Secondly, there was around 23% of patients that ultimately had the procedure and then were able to be resected without an amputation. The efficacy, when you look across these institutions, certainly shows a nice response for these patients. I believe around 56% had either a complete or a partial response.

Were there any significant adverse events?

During the procedure, a tourniquet is placed on that extremity to prevent the chemotherapy from going systemically. For 30 minutes that extremity is isolated, causing patients to have redness and swelling for a couple of days, which is normal and was expected.

The most feared complication would, of course, be limb loss. If you cut the circulation off to an extremity, you would be worried that the patients would lose that limb. There were no patients that required an amputation, which would be the highest grade 5 toxicity but there were patients that did have redness and swelling.

Are there any next steps following this research?

We put four other centers together that did this procedure. I think the message and reason that we wanted to publish this was to show our data for sarcoma patients since there may be a center that’s already doing this procedure for melanoma and they already have the infrastructure and a team available. This may be something that doctors will want to try for their sarcoma patients as well. That is really the next step, to expand the use of this at other centers.

What has been learned over the 20 years of this retrospective data that could have been potentially beneficial toward the beginning of the study?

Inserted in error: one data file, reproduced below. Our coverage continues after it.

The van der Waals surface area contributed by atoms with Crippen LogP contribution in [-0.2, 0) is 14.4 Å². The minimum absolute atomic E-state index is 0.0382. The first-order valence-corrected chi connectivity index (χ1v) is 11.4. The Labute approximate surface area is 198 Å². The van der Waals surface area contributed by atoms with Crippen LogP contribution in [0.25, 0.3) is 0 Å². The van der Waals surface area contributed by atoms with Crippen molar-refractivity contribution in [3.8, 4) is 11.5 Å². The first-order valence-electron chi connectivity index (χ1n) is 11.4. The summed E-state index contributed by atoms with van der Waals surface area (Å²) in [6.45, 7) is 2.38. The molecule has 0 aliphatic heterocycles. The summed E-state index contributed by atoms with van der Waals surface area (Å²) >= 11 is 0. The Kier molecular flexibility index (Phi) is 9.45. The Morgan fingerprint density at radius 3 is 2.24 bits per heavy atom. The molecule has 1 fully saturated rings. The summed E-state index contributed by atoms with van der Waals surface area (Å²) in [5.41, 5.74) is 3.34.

In terms of what we learned, I think techniques certainly change and the processes become more streamlined. Certainly now, with our interventional radiology colleagues that I described doing this percutaneously, the catheters are placed just like you would place an IV. I think that's really the big advancement.

Of course, the other advancement would be the circulatory machines, the chemotherapy during that 30 minutes has circulated through the extremity. But from a practical standpoint, there really hasn't been much change.

Are there any ongoing trials in sarcoma that you are particularly excited to see the results of?

I am a surgical oncologist at Moffitt and my lab effort is with immunotherapy. I study the immune system as it relates to cancer and I think there has been tremendous advancements to immunotherapy, specifically with lung cancer and melanoma. However, it hasn't really panned out or been studied quite as much in other diseases.

In my opinion, sarcoma represents a particularly interesting disease process in that the mutational burden of the tumors is much more like melanoma instead of some of the other GI cancers. Now, there has been early data with anti—PD-1 therapy for sarcoma and with some cellular therapy, using gene-modified T cells to treat patients with metastatic disease. Those are things that I think are really at the forefront.

Is there anything else you would like to highlight?

The idea that there are other treatment options to consider is the main message, but referral to an appropriate center is also something that primary oncologists should also certainly consider.

To learn more, read the Nurse Notes article What Oncology Nurses Can Learn From Patients With Sarcoma.